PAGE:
On Sunday at 1pm I picked up Georgia at her home. We have been friends since January, when she was in the middle of 3rd grade and I was in the middle of my 3rd year of residency. Last summer we had a brief interruption. I went to Asia and she went to camp. I brought her back an elephant key chain, and by now we’ve agreed we will be friends forever.

Despite November, reliably the most depressing month of the year, the sky was blue and the temperature was not as cold as it probably should be. Georgia and I walked on 36th Avenue toward the subway holding hands.

“Where are we going???” 

“I can’t tell you. It’s secret.” 


“Okay. A hint. It’s in Manhattan.” 

“… Oh my gosh, are we going to Staples?!” 

“I can’t tell you.” 

Georgia frowned. “I hate the subway.” 

“It’s worth it. I promise.”

We went into the same Dunkin Donuts we always go to, so I could get a coffee and she could get hot chocolate. I have explained that coffee stunts your growth, which is why I am only 5’2″, and why she can’t have any until she is done growing.

“But my mom drinks coffee.” 

“Your mom is shorter than me.” 

We waited on the platform for the N train, sipping, talking like the old friends were are destined to become. Yes, I told her, I voted for Hillary. I was very sad she didn’t win. Georgia slurped thoughtfully, swallowed, then lifted her chin with a very precocious amount of confidence. Well, Roz, you can’t always get what you want.

The N train pulled up. Doors opened. We sat together on the blue plastic benches, and her pink puffy coat made a squish while my brown leather jacket let out a groan.

So, Georgia, I need your advice.” She looked intrigued. “What TV shows should I watch? I haven’t watched anything in forever, I don’t even know what’s on anymore.” Without missing a beat she answered, “General Hospital.” I widened my eyes. “YOU watch General Hospital? I love that show. But I haven’t seen it in years… Is Sonny still on it?” She nodded. I was relieved that certain things will never change. “He’s still on it. He was a gangster, but then he became a cop, and pretended he was in a wheelchair at a wedding so that he could arrest the guy who was getting married. He was the real bad guy,” she explained. “You know,” I said “I used to watch that show everyday. It’s why I became a doctor.” She responded with a very precocious eyeroll.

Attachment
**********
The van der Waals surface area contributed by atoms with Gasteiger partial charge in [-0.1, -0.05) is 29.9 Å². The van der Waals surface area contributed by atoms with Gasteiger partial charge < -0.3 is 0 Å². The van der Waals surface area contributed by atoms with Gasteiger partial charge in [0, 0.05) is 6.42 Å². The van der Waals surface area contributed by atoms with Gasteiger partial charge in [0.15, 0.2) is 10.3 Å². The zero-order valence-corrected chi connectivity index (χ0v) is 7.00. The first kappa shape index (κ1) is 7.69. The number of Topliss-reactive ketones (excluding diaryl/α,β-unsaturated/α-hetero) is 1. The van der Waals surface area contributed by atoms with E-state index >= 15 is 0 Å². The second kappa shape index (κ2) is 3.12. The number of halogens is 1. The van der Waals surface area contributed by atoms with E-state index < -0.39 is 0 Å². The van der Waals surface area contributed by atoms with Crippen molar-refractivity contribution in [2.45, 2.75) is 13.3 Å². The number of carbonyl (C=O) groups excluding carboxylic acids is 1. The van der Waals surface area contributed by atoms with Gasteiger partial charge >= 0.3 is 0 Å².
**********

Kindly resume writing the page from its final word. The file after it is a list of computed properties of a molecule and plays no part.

We stepped off the subway at 14th Street. Up the stairs, reemerging into the daylight and foot traffic of Union Square.

Does Donald Trump own this?” 



Now that she has gone to summer camp, I’ve decided to give Georgia more choices. Her first choice: a) Barnes and Noble. b) Crowded playground. c) Sephora.

Within 5 minutes she was racing through an isle of age-defying lotions, while I explained the rules: 10 minutes. No more than 4 perfume sprays. If she had a question, she had to ask one of the sales associates. Devin – who had on heavy red lips, impossibly long eyelashes, and a black apron – explained how to try on lipstick. Georgia took a magenta gloss and got to work in front of a big round magnifying mirror. The feminist in me felt like a parent letting her teenage child get drunk for the first time “as-long-as-it’s-under-my-roof.” Finally, ten agonizing minutes were up, and Georgia went back to being a nine-year-old.

The next two hours we ran around the Museum of Math – MOMath, for those in the know. Imagine a video game arcade, infused with geometry lessons. My faithful reader, would you believe me if I told you I rode a bicycle with square wheels that was once ridden by Bill Nye the Science Guy? Yes. It happened.

The sky started to blush, the air was chilly. Everyone was tired. We walked up 5th Avenue holding hands. Georgia said unexpectedly, Roz, how are you going to be my mentor when you leave New York and go to Atlanta?

We went into a deli, where it was warmer and lighter.

Well, first off: I don’t know if I’m leaving New York. I will be your mentor for the rest of the school year for sure. And I have lots of friends who don’t live here – we talk on the phone and on Skype and they visit me sometimes. If I leave, you and I can do the same thing. But, like I said, I don’t know yet.  I’ll know more soon, and I promise I will tell you and your mom everything as soon as I find out. 

She drank her soda. Ok.

It was almost dark. November is still reliable for somethings.

“Now where are we going?”

“34th Street”


I can’t tell you.” 


Do you still have the $10 your mom gave you?” We approached Staples. “You have 20 minutes to spend it.” And with that she vanished.

Back on the N train, squish/groan, I held on to Georgia’s plastic bag. It had a tub of model clay, and a roll of hot pink tape. She took charge of my phone, which is now inundated with selfie videos.

It was dark by the time we got off the train.

Georgia, check it out!

From the 36th Avenue platform we could see the moon above the row homes in Astoria, – full, bright, and closer to the Earth than it had been in either of our lifetimes.